The Label To Check Before Assuming Hot Dogs Are Dairy-Free

The only dairy that usually comes to mind when you think of hot dogs is a generous coating or stuffing of ooey, gooey shredded cheddar cheese — or perhaps a squeeze or two of the processed liquid gold often relegated for nachos at the ball game (cue drooling). If you're avoiding dairy, it seems simple: Skip the cheese dog. However, it's not that actually that simple. There can be dairy in hot dogs, and you need to check the label to be sure. 

Dairy can sneak its way into many foods, including meat-based processed products like hot dogs. Even those labeled "100% Beef" or "All Beef" can be offenders, and often are. If you're not up for whipping out a magnifying glass and scrutinizing ingredient lists in your deli meat aisle, there is a quick, foolproof way to guarantee your favorite hot dog is devoid of dairy: Look for a certified kosher label. The pairing of meat with dairy is prohibited under kosher rules, so it is guaranteed there will not be dairy in any form in that beef hot dog and you can assume away. Unfortunately this won't work for pork hot dogs and frankfurters — for those, you'll have to check the ingredients list.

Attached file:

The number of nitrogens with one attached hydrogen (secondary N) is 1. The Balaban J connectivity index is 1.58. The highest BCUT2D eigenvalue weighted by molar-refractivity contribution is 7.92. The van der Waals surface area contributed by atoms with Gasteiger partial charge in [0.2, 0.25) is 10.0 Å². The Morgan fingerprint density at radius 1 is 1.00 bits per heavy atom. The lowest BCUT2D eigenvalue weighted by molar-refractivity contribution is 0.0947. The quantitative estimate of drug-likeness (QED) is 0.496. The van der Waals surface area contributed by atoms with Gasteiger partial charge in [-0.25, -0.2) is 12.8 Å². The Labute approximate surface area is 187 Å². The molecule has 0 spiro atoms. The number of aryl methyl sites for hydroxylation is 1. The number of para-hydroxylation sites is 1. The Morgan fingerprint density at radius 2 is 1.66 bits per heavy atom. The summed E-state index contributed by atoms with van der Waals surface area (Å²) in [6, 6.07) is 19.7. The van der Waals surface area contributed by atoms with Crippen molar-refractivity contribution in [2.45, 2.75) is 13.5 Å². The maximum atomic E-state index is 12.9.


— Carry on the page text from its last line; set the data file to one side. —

Why is there dairy in hot dogs?

So why on earth do manufacturers add dairy to hot dogs? One word: Money. Milk products, often non-fat dried milk powder, are added as a filler ingredient. This allows the manufacturer to use less meat overall and get more bang for their buck. Meat manufacturers are not required to designate whether or not the product contains dairy. However, every non-meat ingredient in a hot dog must be approved by the FDA and accepted by the USDA. Furthermore, manufacturers are required to list every ingredient under the ingredient list by weight. So scanning the contents section for anything indicating dairy will tell you what you need to know.

Even turkey and chicken dogs, sausages, and other processed meats may contain milk products. Bottom line: If you seek a dairy-free dog and kosher is nowhere to be found, checking the actual ingredient list to look for the source is the next safest bet. You may just see a modified milk ingredient listed as one of the first few contents after beef.